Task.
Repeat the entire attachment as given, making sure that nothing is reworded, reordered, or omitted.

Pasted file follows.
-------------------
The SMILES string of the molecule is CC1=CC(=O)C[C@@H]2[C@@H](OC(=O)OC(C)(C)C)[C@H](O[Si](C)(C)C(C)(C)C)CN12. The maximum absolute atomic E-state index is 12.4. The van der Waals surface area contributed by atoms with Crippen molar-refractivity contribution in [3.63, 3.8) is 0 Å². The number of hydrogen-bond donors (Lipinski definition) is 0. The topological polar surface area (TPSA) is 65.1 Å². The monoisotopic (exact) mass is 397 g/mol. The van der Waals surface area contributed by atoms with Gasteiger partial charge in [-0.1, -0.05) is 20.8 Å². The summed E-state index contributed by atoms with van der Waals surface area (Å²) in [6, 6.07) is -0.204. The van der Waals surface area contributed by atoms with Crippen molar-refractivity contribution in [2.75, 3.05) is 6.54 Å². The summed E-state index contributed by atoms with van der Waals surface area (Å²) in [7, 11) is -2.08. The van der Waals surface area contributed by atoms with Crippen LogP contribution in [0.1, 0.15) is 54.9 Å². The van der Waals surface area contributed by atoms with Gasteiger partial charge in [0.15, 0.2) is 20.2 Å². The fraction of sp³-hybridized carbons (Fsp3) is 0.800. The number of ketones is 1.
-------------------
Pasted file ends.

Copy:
The SMILES string of the molecule is CC1=CC(=O)C[C@@H]2[C@@H](OC(=O)OC(C)(C)C)[C@H](O[Si](C)(C)C(C)(C)C)CN12. The maximum absolute atomic E-state index is 12.4. The van der Waals surface area contributed by atoms with Crippen molar-refractivity contribution in [3.63, 3.8) is 0 Å². The number of hydrogen-bond donors (Lipinski definition) is 0. The topological polar surface area (TPSA) is 65.1 Å². The monoisotopic (exact) mass is 397 g/mol. The van der Waals surface area contributed by atoms with Gasteiger partial charge in [-0.1, -0.05) is 20.8 Å². The summed E-state index contributed by atoms with van der Waals surface area (Å²) in [6, 6.07) is -0.204. The van der Waals surface area contributed by atoms with Crippen molar-refractivity contribution in [2.75, 3.05) is 6.54 Å². The summed E-state index contributed by atoms with van der Waals surface area (Å²) in [7, 11) is -2.08. The van der Waals surface area contributed by atoms with Crippen LogP contribution in [0.1, 0.15) is 54.9 Å². The van der Waals surface area contributed by atoms with Gasteiger partial charge in [0.15, 0.2) is 20.2 Å². The fraction of sp³-hybridized carbons (Fsp3) is 0.800. The number of ketones is 1.